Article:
>> reporter: a rare-raising trend that's got tinseltown tied up in a bun. a man bun. >> you can see it in hollywood on actors like leonardo dicaprio, chris hemsworth, even david beckham. >> reporter: no longer just for girls, now guys are loving them too. >> i think a lot of women and girlfriends are like, i want my guy to be rocking a man bun because it's kind of cool and kind of hot. >> reporter: editor in chief of yahoo! style joe zee says it's a look most men can pull off. is there a way to mess it up? >> i think it's a very fine line. if it's too messy, it looks sloppy. >> reporter: in search of the perfect bun, meet j.d. hoping for that orlando bloom look, clint inspired by jake gyllenhaal's half bun and kurt channeling his inner jared leto. how long have you been growing it out? >> two years. my hair grows really slow. >> do you call it a man bun? >> guilty, yeah. >> we're seeing it everywhere. >> yes, you see it
on the streets, on the runways. >> reporter: master hairstylist lindsey adair transforming their long locks into modern buns. >> create the knot. there you are. >> reporter: at spoke & weal in west hollywood. what do you think? >> i think it's exactly what i was going for every time. >> reporter: but you'll need more than just the bun. >> he's got that facial hair going on. >> reporter: it's the whole look. >> maybe we'll just try a classic shirt like that and roll up the sleeves and all that. >> reporter: after a quick change, come on in. oh, wow. >> see. >> yes. >> and it all works. >> reporter: from everyday hipsters to hollywood trend setters. for "good morning america," abbie boudreau, abc news, los angeles. >> now, i'm not normally a fan but we do have one guy in the house right now who pulls it off adorably. yeah, the man bun. now, i'm a fan of his man bun. >> it depends on the man. >> where do you draw the line between man bun and ponytail? because that looks like a ponytail. >> when you let it out, the bun is tight. >> that's not very tight. >> that's tight. high and tight.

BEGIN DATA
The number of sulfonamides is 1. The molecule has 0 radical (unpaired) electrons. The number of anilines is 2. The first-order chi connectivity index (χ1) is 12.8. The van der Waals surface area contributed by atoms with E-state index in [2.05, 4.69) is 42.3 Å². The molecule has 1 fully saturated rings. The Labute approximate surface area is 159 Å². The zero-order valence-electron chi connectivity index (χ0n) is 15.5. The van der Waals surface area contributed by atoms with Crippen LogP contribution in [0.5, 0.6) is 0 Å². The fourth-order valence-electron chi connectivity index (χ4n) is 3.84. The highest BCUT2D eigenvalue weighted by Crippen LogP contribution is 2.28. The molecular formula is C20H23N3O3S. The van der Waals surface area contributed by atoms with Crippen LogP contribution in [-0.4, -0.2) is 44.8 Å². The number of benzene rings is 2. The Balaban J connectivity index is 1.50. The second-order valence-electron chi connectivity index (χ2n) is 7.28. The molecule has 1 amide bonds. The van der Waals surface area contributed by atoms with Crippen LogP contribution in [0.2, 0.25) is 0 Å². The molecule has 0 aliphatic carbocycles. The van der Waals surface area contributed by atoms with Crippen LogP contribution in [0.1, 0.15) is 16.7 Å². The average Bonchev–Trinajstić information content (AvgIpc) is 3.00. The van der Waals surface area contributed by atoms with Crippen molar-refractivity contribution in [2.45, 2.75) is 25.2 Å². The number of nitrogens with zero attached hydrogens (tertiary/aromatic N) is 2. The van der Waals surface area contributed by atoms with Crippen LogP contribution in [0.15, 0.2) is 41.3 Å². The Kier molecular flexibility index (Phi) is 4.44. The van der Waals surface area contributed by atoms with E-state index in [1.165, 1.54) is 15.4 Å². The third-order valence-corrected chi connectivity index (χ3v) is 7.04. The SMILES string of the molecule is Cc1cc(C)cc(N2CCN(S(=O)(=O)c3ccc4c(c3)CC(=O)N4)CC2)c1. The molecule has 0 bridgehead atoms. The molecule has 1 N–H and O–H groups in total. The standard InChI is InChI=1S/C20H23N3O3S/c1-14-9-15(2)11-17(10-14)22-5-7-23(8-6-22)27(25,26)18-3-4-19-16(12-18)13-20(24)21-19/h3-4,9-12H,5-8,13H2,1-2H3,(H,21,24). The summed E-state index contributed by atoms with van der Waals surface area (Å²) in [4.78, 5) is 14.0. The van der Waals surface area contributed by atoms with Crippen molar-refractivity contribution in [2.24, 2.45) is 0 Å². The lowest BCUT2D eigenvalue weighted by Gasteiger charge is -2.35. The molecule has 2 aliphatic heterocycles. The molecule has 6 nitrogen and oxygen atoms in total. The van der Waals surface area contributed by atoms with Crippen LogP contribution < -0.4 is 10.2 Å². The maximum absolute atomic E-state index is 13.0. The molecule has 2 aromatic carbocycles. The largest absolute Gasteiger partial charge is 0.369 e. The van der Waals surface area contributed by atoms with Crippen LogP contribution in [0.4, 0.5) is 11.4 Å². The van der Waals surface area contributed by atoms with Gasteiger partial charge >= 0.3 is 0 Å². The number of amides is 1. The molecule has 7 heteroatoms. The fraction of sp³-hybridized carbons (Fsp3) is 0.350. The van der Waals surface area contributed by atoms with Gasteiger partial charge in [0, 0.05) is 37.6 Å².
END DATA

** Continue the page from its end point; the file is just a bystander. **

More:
good morning, i'm kristen sze. san jose police hope new surveillance video will help catch a murder suspect. . the footage shows three men moments before they killed 38-year-old man inside an office building last week. two of the suspects were recently shot and killed by police. the third was identified as a 40-year-old. investigators are still trying to figure out why he was targeted. an update on the morning commute. >> good morning, everyone. a tough drive across the san mateo bridge. you're looking at about 30 minutes from 880 towards 101. no reports yet from the chp. we'll check and see what the problem is there for our next time. here's the bay bridge backup considerably slow from the maize.